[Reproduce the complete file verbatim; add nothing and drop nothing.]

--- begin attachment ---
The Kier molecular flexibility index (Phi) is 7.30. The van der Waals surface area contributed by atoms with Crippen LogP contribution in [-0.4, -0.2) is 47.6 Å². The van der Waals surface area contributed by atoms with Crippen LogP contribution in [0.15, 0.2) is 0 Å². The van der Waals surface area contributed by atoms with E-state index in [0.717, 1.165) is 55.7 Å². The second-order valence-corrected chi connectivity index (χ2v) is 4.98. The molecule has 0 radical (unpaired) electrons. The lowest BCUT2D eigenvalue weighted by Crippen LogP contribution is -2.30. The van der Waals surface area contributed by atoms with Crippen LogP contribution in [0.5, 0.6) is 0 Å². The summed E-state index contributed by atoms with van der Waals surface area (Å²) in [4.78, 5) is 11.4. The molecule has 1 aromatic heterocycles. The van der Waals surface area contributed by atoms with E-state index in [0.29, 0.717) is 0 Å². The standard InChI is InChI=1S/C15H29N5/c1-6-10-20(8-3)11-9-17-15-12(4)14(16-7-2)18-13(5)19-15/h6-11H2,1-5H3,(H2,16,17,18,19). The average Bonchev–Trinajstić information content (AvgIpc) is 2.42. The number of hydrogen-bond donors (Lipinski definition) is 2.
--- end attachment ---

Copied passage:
The Kier molecular flexibility index (Phi) is 7.30. The van der Waals surface area contributed by atoms with Crippen LogP contribution in [-0.4, -0.2) is 47.6 Å². The van der Waals surface area contributed by atoms with Crippen LogP contribution in [0.15, 0.2) is 0 Å². The van der Waals surface area contributed by atoms with E-state index in [0.717, 1.165) is 55.7 Å². The second-order valence-corrected chi connectivity index (χ2v) is 4.98. The molecule has 0 radical (unpaired) electrons. The lowest BCUT2D eigenvalue weighted by Crippen LogP contribution is -2.30. The van der Waals surface area contributed by atoms with Crippen LogP contribution in [0.5, 0.6) is 0 Å². The summed E-state index contributed by atoms with van der Waals surface area (Å²) in [4.78, 5) is 11.4. The molecule has 1 aromatic heterocycles. The van der Waals surface area contributed by atoms with E-state index in [0.29, 0.717) is 0 Å². The standard InChI is InChI=1S/C15H29N5/c1-6-10-20(8-3)11-9-17-15-12(4)14(16-7-2)18-13(5)19-15/h6-11H2,1-5H3,(H2,16,17,18,19). The average Bonchev–Trinajstić information content (AvgIpc) is 2.42. The number of hydrogen-bond donors (Lipinski definition) is 2.